David Talley1 Comment

The Beetle and the Traincar

David Talley1 Comment
The Beetle and the Traincar

Something I struggle with is focus.

Not the kind of focus where I forget what I’m doing every five minutes. More like, I have so many ideas that I love so much that sometimes it’s hard to commit to just one or two or three of them. This causes a lot of issues for me, but mostly, it just makes me feel stressed. I have “shiny-toy” syndrome. I want to do everything because I have so many ideas. It’s hard to commit to just one.

Towards the end of my visit in Japan, I was feeling super down. I had no idea why. It was like there was this big, angry weight on my chest that was simultaneously thrashing me side to side in a brick room. Everything was totally fine, but I was going crazy inside. I felt like I wanted to just explode with rocket boots in to the sky.

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Then I was on a train. Hurtling at some-Km/h-or-other back to Tokyo after a day in Hakone, the mountainous region near Mt. Fuji. Absolutely beautiful, peaceful, and serene - but the whole day I was there, I felt on edge and sad. I missed home. I missed feeling the excitement of creating pure art. I was feeling down. I know I’m headed somewhere, to Tokyo. I know I’m headed somewhere, to the future of my career. Why do I feel like this?

But I was on this train, and I was thinking about all of this stuff. I was on a train hurtling towards a destination. And on this train, there was a beetle. A large, beautiful, green and gold Japanese Beetle. Flying. Everywhere. Hitting. Everything. It was in this train car with myself, my bro Rob Woodcox, and about 30 Japanese people. And everyone hated the dang beetle. Swatting at it, moving away from it to the other side of the train car. And the poor thing probably had no idea. 

So I stuck out my hand in the train. If no one was going to let this little guy go, I was. And BAM. At that instant, he plopped down right in my hand. I just held him there. And then at the next stop, I let him go.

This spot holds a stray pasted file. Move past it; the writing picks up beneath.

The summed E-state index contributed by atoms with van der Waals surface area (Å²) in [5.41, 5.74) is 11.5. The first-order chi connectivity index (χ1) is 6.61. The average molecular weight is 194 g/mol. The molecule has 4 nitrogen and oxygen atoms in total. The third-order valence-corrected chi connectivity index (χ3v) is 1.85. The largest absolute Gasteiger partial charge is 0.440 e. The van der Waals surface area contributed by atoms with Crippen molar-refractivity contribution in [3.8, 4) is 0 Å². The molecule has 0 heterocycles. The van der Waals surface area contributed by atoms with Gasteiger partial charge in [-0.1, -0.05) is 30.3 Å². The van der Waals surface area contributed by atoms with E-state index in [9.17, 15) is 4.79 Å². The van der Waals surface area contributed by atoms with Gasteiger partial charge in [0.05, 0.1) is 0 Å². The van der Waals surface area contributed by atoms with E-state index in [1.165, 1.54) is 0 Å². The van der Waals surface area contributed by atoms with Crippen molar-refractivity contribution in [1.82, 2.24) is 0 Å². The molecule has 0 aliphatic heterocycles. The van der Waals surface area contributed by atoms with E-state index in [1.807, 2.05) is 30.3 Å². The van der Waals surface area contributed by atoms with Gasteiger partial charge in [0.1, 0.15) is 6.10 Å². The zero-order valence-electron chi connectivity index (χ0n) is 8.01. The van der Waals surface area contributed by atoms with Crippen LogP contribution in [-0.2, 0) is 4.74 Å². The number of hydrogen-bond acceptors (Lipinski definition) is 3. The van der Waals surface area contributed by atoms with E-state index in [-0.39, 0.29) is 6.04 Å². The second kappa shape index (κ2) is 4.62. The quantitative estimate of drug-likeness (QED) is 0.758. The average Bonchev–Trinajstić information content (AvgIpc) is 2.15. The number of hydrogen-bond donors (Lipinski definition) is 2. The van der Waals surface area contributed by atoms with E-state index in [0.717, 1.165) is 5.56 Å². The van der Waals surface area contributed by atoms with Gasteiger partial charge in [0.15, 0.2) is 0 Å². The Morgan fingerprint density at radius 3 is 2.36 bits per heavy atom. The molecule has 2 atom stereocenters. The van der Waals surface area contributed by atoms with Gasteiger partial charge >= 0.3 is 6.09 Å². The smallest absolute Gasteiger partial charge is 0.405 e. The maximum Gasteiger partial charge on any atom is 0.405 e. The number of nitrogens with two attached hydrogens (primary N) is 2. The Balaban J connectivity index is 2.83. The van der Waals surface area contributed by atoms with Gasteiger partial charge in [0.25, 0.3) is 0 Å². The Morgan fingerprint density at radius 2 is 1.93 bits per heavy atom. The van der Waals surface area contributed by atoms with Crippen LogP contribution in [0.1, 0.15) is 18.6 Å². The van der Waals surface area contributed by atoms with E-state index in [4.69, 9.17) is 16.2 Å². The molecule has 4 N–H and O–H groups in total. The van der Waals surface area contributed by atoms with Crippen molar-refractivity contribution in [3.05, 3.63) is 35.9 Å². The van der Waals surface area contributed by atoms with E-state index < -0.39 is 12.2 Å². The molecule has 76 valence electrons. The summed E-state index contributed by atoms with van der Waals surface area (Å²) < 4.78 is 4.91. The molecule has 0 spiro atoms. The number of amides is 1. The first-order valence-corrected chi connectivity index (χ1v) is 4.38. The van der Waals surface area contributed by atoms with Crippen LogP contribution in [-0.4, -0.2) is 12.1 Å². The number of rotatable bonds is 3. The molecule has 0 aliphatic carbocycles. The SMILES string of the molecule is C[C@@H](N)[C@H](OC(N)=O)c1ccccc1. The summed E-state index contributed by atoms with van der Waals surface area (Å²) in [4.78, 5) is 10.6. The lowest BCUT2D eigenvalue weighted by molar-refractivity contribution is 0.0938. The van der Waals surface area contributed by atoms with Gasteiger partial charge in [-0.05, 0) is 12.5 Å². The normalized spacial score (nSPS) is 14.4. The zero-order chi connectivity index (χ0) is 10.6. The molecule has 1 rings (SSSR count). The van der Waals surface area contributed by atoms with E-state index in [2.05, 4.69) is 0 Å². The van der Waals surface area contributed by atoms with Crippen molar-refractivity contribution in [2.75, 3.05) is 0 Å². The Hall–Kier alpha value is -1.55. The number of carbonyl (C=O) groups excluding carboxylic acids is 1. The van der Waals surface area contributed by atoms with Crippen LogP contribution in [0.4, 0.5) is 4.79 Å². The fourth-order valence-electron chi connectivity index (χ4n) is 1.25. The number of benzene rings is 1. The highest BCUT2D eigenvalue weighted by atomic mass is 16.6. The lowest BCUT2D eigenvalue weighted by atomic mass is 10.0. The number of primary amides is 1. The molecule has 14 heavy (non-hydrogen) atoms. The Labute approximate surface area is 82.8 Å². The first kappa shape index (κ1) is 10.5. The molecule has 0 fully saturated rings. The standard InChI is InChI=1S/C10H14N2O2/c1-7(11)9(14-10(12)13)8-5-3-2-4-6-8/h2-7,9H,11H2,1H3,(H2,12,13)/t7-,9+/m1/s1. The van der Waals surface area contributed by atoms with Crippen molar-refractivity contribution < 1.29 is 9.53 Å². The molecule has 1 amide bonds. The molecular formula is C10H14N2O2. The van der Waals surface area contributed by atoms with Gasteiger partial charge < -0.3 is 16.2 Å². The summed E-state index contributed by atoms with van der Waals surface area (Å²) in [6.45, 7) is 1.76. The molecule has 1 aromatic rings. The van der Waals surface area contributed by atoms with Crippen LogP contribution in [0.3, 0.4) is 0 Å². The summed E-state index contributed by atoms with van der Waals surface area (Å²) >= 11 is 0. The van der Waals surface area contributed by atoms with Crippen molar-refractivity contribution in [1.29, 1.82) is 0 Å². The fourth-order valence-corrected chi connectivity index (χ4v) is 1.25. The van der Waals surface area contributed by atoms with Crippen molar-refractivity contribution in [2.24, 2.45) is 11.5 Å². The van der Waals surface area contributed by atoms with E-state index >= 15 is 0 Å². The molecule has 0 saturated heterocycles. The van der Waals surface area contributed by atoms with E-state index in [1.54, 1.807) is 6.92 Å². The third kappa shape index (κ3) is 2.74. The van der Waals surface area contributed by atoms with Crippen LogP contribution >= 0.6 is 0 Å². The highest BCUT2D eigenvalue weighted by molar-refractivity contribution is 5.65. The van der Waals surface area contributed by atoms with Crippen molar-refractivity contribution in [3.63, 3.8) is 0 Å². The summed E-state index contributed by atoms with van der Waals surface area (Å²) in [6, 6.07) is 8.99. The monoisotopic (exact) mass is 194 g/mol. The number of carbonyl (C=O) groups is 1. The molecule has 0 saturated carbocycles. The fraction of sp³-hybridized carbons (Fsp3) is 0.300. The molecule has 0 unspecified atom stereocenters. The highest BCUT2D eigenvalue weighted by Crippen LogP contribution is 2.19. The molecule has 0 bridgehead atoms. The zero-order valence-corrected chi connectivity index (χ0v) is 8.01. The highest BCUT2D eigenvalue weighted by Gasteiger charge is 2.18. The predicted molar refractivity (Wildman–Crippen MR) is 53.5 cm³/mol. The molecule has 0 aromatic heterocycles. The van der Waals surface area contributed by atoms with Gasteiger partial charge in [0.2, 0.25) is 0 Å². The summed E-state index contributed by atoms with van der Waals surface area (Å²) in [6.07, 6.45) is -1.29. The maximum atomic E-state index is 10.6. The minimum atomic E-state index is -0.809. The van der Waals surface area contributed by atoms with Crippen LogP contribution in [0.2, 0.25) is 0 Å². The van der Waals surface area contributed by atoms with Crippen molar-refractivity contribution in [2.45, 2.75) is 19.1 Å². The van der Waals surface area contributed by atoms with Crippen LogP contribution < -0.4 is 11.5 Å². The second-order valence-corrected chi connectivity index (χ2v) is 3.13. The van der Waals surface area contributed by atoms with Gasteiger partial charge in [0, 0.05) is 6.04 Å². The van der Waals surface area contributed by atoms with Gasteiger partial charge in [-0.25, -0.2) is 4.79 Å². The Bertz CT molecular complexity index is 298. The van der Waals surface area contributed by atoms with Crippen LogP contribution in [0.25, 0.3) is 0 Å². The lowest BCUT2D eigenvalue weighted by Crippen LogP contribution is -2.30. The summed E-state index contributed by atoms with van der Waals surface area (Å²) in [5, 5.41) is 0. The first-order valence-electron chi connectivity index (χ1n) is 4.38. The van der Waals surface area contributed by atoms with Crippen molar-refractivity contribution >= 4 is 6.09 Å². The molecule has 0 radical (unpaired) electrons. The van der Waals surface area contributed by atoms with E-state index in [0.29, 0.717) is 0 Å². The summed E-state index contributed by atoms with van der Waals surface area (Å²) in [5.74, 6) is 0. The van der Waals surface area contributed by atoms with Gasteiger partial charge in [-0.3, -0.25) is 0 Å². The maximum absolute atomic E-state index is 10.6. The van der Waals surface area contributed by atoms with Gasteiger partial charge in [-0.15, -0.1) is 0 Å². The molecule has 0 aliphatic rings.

I don’t believe in what a lot of people might call “the final achiebvement.” The point at which you finally “get there.” You finally “do the thing” you want to with your career. Our lives are comprised of moments that make up a story. Some moments are big, some are small, but all of these moments have the chance to share your purpose with the world. To make it a better place.

But this idea of thinking is ingrained in to our culture. Sometimes, we know we’re headed somewhere. We’re making progress. We’re in a train car moving fast towards something. But sometimes, that something gets confused. We think we have one end goal. We think there IS anultimate end goal for our lives. It’s easy for humans to fall in to the idea of thinking that one day, we will have everything figured out. We will “make it.” Finally, we will arrive at our final destination.

And nothing could be further from the truth.

A true vision, a true purpose, doesn't move like a beetle in a train car to one destination. If it did, we’d all be thrashing around. No, our vision, our purpose in life should manifest in all areas of our lives. In fact, it should be independent of what we actually do. I don’t have to be a photographer or a teacher. But I LOVE doing it. And I’m good at it. So I do it. But, maybe one day, I won’t feel the need to be the one behind the camera. It doesn’t matter to me, as long as I’m turning the dark in to the light. Our visions are compromised of multiple things we do.

And the same goes for all of us who have these deep-rooted beliefs and feel a sense of purpose and vision. We’re headed towards something, yes. But that something is a collection of things - that something is the collective ways in which we share our purpose and our vision for a better world. Mine is to show that “even the darkest of moments are followed by an explosion of light.” That there is redemption. There there is a solution. That there is life beyond what we accept and expect in our day-to-day.

And as long as I show that in everything that I do, in all of those ideas I have, then I am doing what I am called to do. As long as you show your purpose in everything that you do, even the most minute of things, then you are, too.

And in case you’re wondering… that weight is gone. It was gone as soon as I let that beetle off the train.

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